February 20, 2018; Colorlines

As one of America’s oldest foundations, the Russell Sage Foundation was established by Margaret Olivia Slocum Sage in 1907 with $10 million ($263 million in inflation-adjusted dollars) and the ambitious goal of improving social and living conditions in the United States. One hundred and eleven years later, the foundation’s mission lives on with an active programming and grant making mix that supports education and research for journalists and academics in the social sciences. As introduced in a recent blog post, the foundation’s latest double-issue journal serves as a direct response to “an economy characterized by large numbers of unstable and low-wage jobs, a fraying social safety net and stagnant wages.”

Elaborating on the timing of the publication, Katherine A. Magnuson, a poverty researcher at the University of Wisconsin, Madison and an editor of the double-issue journal, told Colorlines, “We felt it was important to bring together a set of fresh ideas that would engage with what we have learned about anti-poverty policies of the past in order to generate positive and innovative solutions.”

The first issue highlights approaches to tax and transfer programs that would increase the well-being of low-income families. As one example, H. Luke Shaefer and colleagues suggest replacing the current child tax credit and child tax exemption in the federal income tax with an unconditional child allowance. Doing this, they estimate would reduce child poverty by 40 percent. Highlighting the success of the country’s work-based social safety net over the last twenty years through programs such as the Supplemental Nutrition Assistance Program (SNAP), the paper focuses on the particular challenges of families whose parents are unable to maintain regular work. According to the authors, this allowance “would provide a base-level source of cash support—an income floor—for our most vulnerable families, and indeed all families with children.”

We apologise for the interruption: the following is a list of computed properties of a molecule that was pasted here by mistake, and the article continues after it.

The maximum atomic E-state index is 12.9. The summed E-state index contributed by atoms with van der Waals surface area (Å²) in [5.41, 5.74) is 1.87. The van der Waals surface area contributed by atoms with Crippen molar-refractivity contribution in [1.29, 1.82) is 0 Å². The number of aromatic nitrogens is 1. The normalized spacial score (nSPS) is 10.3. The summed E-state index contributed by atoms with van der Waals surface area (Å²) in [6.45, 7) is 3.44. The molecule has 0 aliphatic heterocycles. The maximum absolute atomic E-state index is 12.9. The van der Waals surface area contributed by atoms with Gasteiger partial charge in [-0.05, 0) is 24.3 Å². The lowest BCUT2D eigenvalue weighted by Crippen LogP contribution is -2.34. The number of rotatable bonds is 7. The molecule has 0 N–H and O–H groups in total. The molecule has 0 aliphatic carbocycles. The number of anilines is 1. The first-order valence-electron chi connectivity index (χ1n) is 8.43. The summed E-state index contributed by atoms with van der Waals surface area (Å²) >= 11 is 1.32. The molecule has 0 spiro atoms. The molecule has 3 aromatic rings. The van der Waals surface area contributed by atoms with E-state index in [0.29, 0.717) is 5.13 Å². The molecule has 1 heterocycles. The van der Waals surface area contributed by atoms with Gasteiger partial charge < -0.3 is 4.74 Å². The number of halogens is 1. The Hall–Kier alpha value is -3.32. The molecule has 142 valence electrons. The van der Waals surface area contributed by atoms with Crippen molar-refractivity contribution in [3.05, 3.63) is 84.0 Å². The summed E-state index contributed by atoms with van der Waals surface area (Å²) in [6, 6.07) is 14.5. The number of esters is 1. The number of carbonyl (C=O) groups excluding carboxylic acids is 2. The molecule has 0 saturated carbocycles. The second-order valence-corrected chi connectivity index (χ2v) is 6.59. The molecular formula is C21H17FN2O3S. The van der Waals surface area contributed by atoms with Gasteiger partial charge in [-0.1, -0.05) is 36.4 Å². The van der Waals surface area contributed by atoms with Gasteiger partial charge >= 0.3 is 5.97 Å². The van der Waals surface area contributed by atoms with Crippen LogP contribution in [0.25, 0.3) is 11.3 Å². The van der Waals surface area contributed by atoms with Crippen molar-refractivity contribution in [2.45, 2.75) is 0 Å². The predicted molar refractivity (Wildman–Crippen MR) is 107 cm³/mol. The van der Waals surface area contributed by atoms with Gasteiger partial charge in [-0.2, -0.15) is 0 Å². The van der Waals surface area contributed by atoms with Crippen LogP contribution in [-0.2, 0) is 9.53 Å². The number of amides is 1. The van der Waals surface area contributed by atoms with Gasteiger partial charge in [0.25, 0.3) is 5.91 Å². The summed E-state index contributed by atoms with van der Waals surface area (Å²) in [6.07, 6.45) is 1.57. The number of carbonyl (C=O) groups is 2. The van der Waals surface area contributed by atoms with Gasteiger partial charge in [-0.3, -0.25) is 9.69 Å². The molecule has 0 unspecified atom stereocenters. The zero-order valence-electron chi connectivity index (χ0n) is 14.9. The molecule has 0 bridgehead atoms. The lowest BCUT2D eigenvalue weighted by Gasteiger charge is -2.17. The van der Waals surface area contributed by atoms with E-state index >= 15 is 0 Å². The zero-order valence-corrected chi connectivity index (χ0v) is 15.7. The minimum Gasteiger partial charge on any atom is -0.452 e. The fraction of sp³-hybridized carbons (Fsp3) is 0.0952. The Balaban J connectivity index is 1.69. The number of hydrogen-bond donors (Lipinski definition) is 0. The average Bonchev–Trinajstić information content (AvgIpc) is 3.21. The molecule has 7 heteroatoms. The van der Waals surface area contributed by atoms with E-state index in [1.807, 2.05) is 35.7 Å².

The second issue examines policies that would enhance education and training programs and broaden access to higher paying jobs for low-income people. As another example, Harry J. Holzer makes a case for a “Race to the Top” in public higher education to improve education and employment. Focusing on the challenge of low completion rates at community colleges by low-income students, Holzer proposes a competitive grant program in which institutions “would get a well-targeted infusion of resources in return for greater accountability in state funding, based on the subsequent earnings of their minority or disadvantaged students.” Extending the comparison with the Race to the Top program by the Obama administration in which the Department of Education dispersed “about $4.35 billion to 18 states and the District of Columbia,” Holzer makes a case for an allocation of $5 billion to $10 billion, which he argues “would likely have stronger impacts on college behavior, and strengthen the incentives of all states to apply.”

Reflecting on the journal as a whole and its place in the national dialog, editor Magnuson told Colorlines, “The proposals range from rather incremental to much more innovative—but ultimately, when taken together we hoped they might shift and reframe the discussion in ways that would be forward thinking.” While the current political environment may not be auspicious for anti-poverty gains, the Russell Sage Foundation’s latest publication nevertheless serves as a valuable reminder of what programs such as SNAP have achieved and provides some hopeful new possibilities for the future.—Anne Eigeman